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American Wedding -- In the third and final (what? No more band camp?) installment, Jim (Jason Biggs) and Michelle (Alyson Hannigan) need to get married. Fast. And not for the usual reason so much as the fact that Jim's granny is sick and she's eager to see him happily married. The guys reunite for both the wedding and one final night of boozy debauchery. Rated: R





* Bad Boys II -- From the director of Pearl Harbor, a different kind of sneak attack on cinema: a butchered body part-, butt- and necrophilia-obsessed, over-the-top comedy. Will Smith and Martin Lawrence each do their thing, but they can barely keep up with all the Maxim-style T & amp;A, not to mention the flying viscera. Rated: R (RP)





* Bruce Almighty -- Let's see: if, like journalist Bruce (Jim Carrey), you complain about the works of God (Morgan Freeman), he'll appear to you and give you his power. This allows you to enlarge the breasts of your girlfriend (Jennifer Aniston) and eliminate your commute. Didn't anyone see Spiderman? With great power comes great responsibility. Unfortunately, all it comes with in this film are lame jokes and ceaseless mugging from Carrey. Rated: PG-13 (MD)





Coral Reef Adventure -- Think of it as a way to explore all 1,300 miles of Australia's Great Barrier Reef, but without the danger of those pesky shark attacks. With a strong conservation message throughout, viewers get the sense of swimming along with some of the world's top self-described "fish nerds" in search of new species. Not rated





**** Dirty Pretty Things -- Dirty Pretty Things, from a screenplay by one of the co-creators of "Who Wants to Be A Millionaire?" and directed by Stephen Frears, is a rich genre entry that turns the stuff of urban legend -- the misplaced human organ in the hotel room -- into a cool thriller about London's underground. It explores our notions of commerce, examining that which is tolerated -- using immigrants to fill unwanted jobs -- and that which horrifies -- body parts -- as a telling symbol for the exploitation of humans in general. Chewitil Ejiofo gives a central performance of such fluent complexity that one thinks of the transparent but profoundly effective grace of Michael Caine or Gene Hackman: Ejiofor, only 25, quietly embodies that kind of control in each and every scene he's in. With Audrey Tautou. (RP) Rated: R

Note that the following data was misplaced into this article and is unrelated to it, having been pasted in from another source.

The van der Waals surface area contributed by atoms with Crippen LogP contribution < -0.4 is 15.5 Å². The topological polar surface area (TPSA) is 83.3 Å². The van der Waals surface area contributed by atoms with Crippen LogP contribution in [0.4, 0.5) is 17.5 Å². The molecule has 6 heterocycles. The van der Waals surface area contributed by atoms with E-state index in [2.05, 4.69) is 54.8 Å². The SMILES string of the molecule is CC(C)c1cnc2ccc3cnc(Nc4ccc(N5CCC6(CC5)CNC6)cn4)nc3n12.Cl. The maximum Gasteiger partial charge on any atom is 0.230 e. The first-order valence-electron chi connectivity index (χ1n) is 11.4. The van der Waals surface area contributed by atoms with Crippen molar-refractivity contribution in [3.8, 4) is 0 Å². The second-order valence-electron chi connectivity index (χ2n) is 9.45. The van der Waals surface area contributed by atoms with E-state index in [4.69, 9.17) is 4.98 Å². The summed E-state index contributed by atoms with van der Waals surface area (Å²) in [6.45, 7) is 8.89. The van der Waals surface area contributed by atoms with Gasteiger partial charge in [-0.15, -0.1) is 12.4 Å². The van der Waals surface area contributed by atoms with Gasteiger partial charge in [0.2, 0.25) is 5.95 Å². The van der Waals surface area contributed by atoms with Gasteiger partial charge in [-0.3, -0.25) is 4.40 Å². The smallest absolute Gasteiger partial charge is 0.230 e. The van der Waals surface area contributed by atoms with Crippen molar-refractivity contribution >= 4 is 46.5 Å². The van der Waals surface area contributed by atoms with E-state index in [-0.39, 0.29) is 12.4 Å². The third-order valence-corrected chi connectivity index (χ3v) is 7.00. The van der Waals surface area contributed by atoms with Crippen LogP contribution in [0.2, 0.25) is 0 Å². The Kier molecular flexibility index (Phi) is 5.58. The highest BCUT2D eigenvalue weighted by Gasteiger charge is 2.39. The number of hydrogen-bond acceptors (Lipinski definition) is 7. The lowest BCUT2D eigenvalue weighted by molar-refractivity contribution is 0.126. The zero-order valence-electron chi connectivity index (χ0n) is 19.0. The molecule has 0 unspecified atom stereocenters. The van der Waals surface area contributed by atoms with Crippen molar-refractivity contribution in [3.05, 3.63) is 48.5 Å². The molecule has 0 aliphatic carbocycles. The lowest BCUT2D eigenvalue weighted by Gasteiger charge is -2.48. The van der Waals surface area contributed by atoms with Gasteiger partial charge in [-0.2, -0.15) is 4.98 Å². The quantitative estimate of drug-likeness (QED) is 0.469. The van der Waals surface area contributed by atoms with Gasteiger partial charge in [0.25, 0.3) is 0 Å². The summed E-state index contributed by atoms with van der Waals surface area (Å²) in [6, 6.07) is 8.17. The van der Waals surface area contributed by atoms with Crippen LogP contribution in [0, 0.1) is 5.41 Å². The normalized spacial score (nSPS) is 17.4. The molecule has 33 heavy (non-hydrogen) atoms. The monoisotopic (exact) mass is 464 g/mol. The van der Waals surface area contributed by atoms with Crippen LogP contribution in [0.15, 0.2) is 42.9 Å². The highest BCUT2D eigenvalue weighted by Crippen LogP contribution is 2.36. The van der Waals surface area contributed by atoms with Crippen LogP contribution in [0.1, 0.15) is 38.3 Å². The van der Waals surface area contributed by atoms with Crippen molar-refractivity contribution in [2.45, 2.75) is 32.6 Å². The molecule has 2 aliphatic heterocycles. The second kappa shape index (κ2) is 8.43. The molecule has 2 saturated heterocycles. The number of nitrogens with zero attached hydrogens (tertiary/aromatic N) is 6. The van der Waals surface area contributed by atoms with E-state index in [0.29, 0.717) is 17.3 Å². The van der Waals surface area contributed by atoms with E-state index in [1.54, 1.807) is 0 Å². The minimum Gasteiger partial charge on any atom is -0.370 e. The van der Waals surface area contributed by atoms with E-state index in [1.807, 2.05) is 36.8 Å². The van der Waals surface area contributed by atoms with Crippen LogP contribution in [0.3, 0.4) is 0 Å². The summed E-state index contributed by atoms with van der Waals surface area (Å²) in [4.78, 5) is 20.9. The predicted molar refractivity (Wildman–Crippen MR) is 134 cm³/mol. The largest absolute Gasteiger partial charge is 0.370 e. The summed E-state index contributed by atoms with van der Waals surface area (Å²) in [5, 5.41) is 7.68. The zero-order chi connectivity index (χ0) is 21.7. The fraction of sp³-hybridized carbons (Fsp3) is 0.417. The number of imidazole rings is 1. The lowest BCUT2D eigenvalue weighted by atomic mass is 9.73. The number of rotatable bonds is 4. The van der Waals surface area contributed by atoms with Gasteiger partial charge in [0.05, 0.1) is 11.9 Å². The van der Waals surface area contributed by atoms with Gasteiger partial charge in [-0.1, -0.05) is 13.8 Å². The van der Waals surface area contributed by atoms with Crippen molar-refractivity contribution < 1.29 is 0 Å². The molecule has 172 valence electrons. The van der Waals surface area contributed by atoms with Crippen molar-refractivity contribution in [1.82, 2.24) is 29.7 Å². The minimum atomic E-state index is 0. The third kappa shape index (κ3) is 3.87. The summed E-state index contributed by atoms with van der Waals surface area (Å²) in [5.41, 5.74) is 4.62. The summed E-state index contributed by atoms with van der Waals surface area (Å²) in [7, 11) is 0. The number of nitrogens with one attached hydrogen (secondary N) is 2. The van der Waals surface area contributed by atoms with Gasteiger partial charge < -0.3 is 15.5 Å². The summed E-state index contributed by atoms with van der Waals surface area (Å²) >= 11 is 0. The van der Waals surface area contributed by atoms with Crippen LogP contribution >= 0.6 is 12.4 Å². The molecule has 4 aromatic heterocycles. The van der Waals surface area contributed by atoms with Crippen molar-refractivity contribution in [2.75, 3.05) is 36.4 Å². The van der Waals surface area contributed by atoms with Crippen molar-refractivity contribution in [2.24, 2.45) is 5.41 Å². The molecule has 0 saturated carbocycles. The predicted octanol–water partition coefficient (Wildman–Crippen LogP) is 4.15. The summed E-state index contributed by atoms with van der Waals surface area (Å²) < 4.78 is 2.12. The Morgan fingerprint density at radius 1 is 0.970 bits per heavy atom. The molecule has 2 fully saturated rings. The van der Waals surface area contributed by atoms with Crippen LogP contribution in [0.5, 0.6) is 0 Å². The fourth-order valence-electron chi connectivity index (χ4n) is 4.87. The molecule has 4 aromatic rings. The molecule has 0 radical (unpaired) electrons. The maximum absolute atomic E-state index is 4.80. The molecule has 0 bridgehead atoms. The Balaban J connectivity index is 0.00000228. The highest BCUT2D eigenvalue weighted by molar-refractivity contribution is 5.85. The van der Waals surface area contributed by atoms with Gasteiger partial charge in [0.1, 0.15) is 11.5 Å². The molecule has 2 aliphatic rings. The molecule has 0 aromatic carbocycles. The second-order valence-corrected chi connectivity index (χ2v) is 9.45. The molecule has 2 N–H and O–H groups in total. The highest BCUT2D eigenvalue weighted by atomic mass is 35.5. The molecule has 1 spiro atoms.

**** Finding Nemo -- The Disney folks once again team up with the geniuses at Pixar for a funny, sad, frightening, wondrous animated story of Marlin, a single father clown fish trying his best to raise his son Nemo (it's a Disney film, so of course Mom was killed). But Nemo is caught in a collector's net and ends up in an aquarium, with dad and a ditzy blue tang in pursuit. Albert Brooks and Ellen DeGeneres provide terrific voices and back-and-forth banter. (ES) Rated G





*** Freaky Friday -- Fans of the original 1976 film (Jodie Foster, Barbara Harris) or the 1995 TV remake (Shelley Long, Gaby Hoffman) will be surprised at how fresh it still is this time around. Jamie Lee Curtis -- in one of her best roles -- and Lindsay Lohan (The Parent Trap) are the bickering Mom and daughter who wake up to find they've switched bodies. So Mom has to go to school, and young Anna checks in at Mom's therapy practice. Funny situations, some slapstick and a message about parents and kids understanding each other. Sweet and a little wild. (ES) Rated PG





Freddy vs. Jason -- You see the problem here, don't you? Neither of these guys ever actually dies. Much like their respective franchises. This film begins on Elm Street and ends up, of course, at Camp Crystal Lake. In between fighting each other, the boys find time to kill off a few libidinous teens and meddlesome adults. Rated: R





*** The Italian Job -- Heist movies are one of the hardest of genre styles to pull off, which is why it's usually scary to hear the announcement of a remake like The Italian Job, requisitioning the contours of a likable 1969 Michael Caine vehicle. But against the odds, The Italian Job is that rare remake that does justice to the modest charms of its predecessor. (RP) Rated: PG-13





Jeepers Creepers2 -- "Jeepers Creepers, where'd you get those... aaaaaaggggghhhh..." Yep, the Creeper is back, and this time he's hoping to eat an entire school bus full of basketball players, coaches and the cheerleading squad. Rated: R





Lara Croft Tomb Raider 2: The Cradle of Life -- Angelina Jolie returns in all her pouty-lipped badditude, and this time the tomb she's raiding is called the Cradle of Life. Although the Cradle of Life contains that famous little item of Greek mythology known as Pandora's Box, Lara (who obviously must have been skipping her humanities classes) invades tombs from Kenya to Hong Kong. Rated: PG-13





** Le Divorce -- This is a shallow, smug waste of a good ironic novel about expatriate life in Paris, and also of Naomi Watt's intelligence. If you like Kate Hudson as a bubblehead, though, she's brighter than the City of Lights in this one. Directed by James Ivory (RP) Rated: PG-13





*** Lewis & amp; Clark -- The IMAX folks have packed a lot into this vivid account of the two adventurers' travels across the American wilderness. Narrator Jeff Bridges does pretty much all the speaking, while actors play out the scenes. And those scenes are played out in breathtakingly beautiful settings, spellbinding on the giant screen. (ES) Unrated